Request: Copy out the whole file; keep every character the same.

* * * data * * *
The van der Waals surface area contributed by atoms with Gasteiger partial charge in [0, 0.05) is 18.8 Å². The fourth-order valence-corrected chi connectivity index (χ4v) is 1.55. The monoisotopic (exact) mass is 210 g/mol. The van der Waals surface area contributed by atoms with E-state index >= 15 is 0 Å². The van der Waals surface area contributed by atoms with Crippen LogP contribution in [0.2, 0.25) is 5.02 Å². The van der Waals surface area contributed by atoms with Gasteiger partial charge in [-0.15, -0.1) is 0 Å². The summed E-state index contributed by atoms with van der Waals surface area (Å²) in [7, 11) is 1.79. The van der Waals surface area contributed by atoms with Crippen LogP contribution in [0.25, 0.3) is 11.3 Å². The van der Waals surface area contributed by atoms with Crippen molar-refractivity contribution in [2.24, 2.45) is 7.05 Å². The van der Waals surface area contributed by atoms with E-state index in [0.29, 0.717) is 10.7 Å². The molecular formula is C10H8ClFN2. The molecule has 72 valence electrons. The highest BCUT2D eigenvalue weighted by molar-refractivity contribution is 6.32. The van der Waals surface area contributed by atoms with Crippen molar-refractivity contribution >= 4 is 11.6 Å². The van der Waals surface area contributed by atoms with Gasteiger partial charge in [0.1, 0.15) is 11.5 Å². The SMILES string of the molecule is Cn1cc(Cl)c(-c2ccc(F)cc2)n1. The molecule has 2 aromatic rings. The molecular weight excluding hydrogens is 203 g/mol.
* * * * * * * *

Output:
The van der Waals surface area contributed by atoms with Gasteiger partial charge in [0, 0.05) is 18.8 Å². The fourth-order valence-corrected chi connectivity index (χ4v) is 1.55. The monoisotopic (exact) mass is 210 g/mol. The van der Waals surface area contributed by atoms with E-state index >= 15 is 0 Å². The van der Waals surface area contributed by atoms with Crippen LogP contribution in [0.2, 0.25) is 5.02 Å². The van der Waals surface area contributed by atoms with Gasteiger partial charge in [-0.15, -0.1) is 0 Å². The summed E-state index contributed by atoms with van der Waals surface area (Å²) in [7, 11) is 1.79. The van der Waals surface area contributed by atoms with Crippen LogP contribution in [0.25, 0.3) is 11.3 Å². The van der Waals surface area contributed by atoms with Crippen molar-refractivity contribution in [2.24, 2.45) is 7.05 Å². The van der Waals surface area contributed by atoms with E-state index in [0.29, 0.717) is 10.7 Å². The molecular formula is C10H8ClFN2. The molecule has 72 valence electrons. The highest BCUT2D eigenvalue weighted by molar-refractivity contribution is 6.32. The van der Waals surface area contributed by atoms with Crippen molar-refractivity contribution >= 4 is 11.6 Å². The van der Waals surface area contributed by atoms with Gasteiger partial charge in [0.1, 0.15) is 11.5 Å². The SMILES string of the molecule is Cn1cc(Cl)c(-c2ccc(F)cc2)n1. The molecule has 2 aromatic rings. The molecular weight excluding hydrogens is 203 g/mol.